Each week, "In My Own Words" looks back at a past game against this week's opponent through the eyes and words of a Dolphins player who played a key role in that game. This week, running back Mark Higgs takes us back to Sept. 14, 1992, when he rushed for 90 yards and two touchdowns, including the game-winning score with just 10 seconds remaining in regulation, to give the Dolphins a 27-23 win on Monday Night Football at the Cleveland Browns. The game was played shortly after Hurricane Andrew devastated parts of South Florida and forced the postponement of the team's regulatly scheduled opener against the New England Patriots.
I had just gotten here in 1990 so we had never been through a real big storm like Hurricane Andrew. I'll never forget the lead up to the storm on this team and the area. I had just had my house built and then we are in the path of a hurricane. I remember thinking that this is going to be a big one and I didn't know what was going to happen to me or my house. The whole team ended up staying together at the stadium in the locker room to ride out Hurricane Andrew. We were worried about our friends and what they were facing with the storm. I was fortunate because the only thing that happened to my house was that I got one little tree knocked down. We were blessed that we were north of where the storm hit.
The real damage happened in South Miami. Our team went down there to help out and deliver supplies. It was a difficult time down there. It was like a bomb was dropped in the middle of the area. You never thought in a million years that you would see something like that. The whole area was devastated. I could not believe it.
We had to try to get back to normal life as a football team. We were originally scheduled to play at home against the Patriots, but the game was postponed because of the storm. It would be 18 days before we played a game. We ended up opening the season a week later on the road in Cleveland on Monday night against Bernie Kosar and the Browns. It was a good match up with Bernie and Dan Marino going head-to-head. It was good to get back to football on a Monday night and the whole team was fired up. We knew that everybody would be watching us back in South Florida on tv and that the fans needed to get away from the devastation for a little while and watch a football game. We knew we weren't just playing for us, but for all of South Florida.
The layoff didn't seem to affect us. We got off to a fast start taking a 14-0 lead on our first two possessions. Dan threw a 26-yarder to Mark Duper and I had a 7-yard touchdown run. Cleveland had a good defense, but we were moving the ball up and down the field. It worked out well because we were doing a combination of things using the pass to set up the run.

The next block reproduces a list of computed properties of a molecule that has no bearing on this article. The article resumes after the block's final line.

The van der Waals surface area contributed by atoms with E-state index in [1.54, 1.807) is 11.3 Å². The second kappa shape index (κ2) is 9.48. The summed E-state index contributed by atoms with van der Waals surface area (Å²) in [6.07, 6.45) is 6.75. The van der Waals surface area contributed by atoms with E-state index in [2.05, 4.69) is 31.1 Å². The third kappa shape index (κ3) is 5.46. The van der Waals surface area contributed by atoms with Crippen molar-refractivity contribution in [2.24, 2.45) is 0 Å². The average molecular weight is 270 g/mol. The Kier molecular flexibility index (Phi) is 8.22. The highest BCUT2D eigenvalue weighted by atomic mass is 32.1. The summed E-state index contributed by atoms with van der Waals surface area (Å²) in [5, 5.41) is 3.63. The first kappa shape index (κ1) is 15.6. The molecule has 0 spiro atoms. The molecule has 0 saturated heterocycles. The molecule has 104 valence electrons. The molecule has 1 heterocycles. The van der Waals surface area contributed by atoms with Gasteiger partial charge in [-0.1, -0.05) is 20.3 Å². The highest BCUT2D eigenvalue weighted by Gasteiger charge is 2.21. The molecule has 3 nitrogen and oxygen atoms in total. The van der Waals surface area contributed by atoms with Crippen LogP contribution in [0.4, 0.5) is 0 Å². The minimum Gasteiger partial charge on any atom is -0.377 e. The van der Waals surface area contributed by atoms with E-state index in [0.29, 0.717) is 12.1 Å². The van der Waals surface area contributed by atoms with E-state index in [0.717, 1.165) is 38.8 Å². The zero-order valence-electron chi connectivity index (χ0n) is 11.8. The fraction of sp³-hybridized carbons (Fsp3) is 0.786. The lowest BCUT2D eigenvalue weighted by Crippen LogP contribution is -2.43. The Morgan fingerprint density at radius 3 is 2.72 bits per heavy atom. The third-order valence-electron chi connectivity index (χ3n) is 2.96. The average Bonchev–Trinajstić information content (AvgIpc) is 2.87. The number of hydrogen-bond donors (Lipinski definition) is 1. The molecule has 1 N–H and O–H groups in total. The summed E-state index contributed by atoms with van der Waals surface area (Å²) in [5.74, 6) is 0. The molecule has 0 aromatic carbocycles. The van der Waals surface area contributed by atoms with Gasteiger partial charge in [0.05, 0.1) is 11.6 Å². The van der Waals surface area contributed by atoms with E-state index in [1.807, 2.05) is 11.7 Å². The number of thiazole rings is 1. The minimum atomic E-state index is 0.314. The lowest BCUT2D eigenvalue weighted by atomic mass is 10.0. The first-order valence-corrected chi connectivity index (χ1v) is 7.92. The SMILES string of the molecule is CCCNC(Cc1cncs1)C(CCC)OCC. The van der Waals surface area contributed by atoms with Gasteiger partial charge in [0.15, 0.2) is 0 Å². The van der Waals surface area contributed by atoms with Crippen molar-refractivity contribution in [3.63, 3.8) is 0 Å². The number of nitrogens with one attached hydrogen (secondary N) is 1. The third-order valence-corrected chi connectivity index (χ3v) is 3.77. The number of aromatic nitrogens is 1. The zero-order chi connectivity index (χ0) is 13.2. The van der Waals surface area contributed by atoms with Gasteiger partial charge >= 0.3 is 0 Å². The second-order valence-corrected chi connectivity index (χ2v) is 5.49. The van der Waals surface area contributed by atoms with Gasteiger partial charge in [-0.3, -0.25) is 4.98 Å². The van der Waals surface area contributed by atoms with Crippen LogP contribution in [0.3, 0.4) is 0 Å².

We started fast and it stayed that way until the start of the fourth quarter. We were up 20-3 and then Kosar threw a touchdown pass to make it 20-10. On the next drive, I broke a tackle and ran for a first down, but they got a hand on the football. I fumbled and they returned the ball for a touchdown to cut the lead to 20-17. I felt so bad. At that point, I was having such a good game. I tried to get extra yards and I fumbled. They made the big play and turned the game around. Dan and everybody told me to keep my head up. Coach Shula told me that he'll come back to me in the game and that I'd play an important role.
Kosar drove the Browns down for a touchdown with only about a minute left to take a 23-20 lead after they missed the extra point. Dan was one of the best ever in those situations of having to drive us down the field in the hurry-up offense. I had been on four teams and no team practiced those situations as much as we practiced it. Dan embraced being down like we were and coming back because he'd done it over and over in practice. I knew if we got the ball then we have a chance to score.
Dan drove us down to the 1-yard line with 10 seconds left and I went over the pile for the winning touchdown. I knew if I got the opportunity that I was just going to jump as high as I could. I had the highest vertical jump at 44 inches coming out of the combine. I was definitely going to jump over everybody. I'd been watching Walter Payton doing that growing up and told myself that I'll do that same thing. I said I'd worry about the coming down part later (laughs).
I was so emotional after the game. I was crying. I was just proud that Coach Shula had enough faith in me that he would let me redeem myself. It makes you feel good when your coach and your teammates have confidence in you that you'll be able to pull through the tough times. It makes you a better person because you appreciate the opportunity you got and try to take advantage of it at every opportunity because you never know when you're going to have that happen again.